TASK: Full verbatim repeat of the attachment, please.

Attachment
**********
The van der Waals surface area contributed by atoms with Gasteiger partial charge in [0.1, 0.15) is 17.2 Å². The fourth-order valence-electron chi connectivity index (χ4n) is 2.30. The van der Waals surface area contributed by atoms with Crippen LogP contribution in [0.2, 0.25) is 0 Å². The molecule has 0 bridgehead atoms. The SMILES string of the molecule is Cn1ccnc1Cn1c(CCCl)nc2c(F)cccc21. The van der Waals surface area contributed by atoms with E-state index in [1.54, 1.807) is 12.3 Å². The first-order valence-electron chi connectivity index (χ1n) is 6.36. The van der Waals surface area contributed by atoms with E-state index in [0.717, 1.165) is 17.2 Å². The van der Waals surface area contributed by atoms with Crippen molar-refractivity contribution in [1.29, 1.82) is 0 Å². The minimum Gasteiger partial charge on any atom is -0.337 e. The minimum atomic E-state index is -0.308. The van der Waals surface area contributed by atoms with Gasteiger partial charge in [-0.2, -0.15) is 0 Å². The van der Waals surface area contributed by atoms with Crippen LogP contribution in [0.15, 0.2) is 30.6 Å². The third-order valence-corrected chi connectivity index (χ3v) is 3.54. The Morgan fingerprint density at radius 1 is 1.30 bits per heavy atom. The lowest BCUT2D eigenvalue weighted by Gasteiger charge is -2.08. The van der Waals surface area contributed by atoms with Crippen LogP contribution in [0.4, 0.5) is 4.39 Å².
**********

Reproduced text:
The van der Waals surface area contributed by atoms with Gasteiger partial charge in [0.1, 0.15) is 17.2 Å². The fourth-order valence-electron chi connectivity index (χ4n) is 2.30. The van der Waals surface area contributed by atoms with Crippen LogP contribution in [0.2, 0.25) is 0 Å². The molecule has 0 bridgehead atoms. The SMILES string of the molecule is Cn1ccnc1Cn1c(CCCl)nc2c(F)cccc21. The van der Waals surface area contributed by atoms with E-state index in [1.54, 1.807) is 12.3 Å². The first-order valence-electron chi connectivity index (χ1n) is 6.36. The van der Waals surface area contributed by atoms with E-state index in [0.717, 1.165) is 17.2 Å². The van der Waals surface area contributed by atoms with Crippen molar-refractivity contribution in [1.29, 1.82) is 0 Å². The minimum Gasteiger partial charge on any atom is -0.337 e. The minimum atomic E-state index is -0.308. The van der Waals surface area contributed by atoms with Gasteiger partial charge in [-0.2, -0.15) is 0 Å². The van der Waals surface area contributed by atoms with Crippen LogP contribution in [0.15, 0.2) is 30.6 Å². The third-order valence-corrected chi connectivity index (χ3v) is 3.54. The Morgan fingerprint density at radius 1 is 1.30 bits per heavy atom. The lowest BCUT2D eigenvalue weighted by Gasteiger charge is -2.08. The van der Waals surface area contributed by atoms with Crippen LogP contribution in [0.4, 0.5) is 4.39 Å².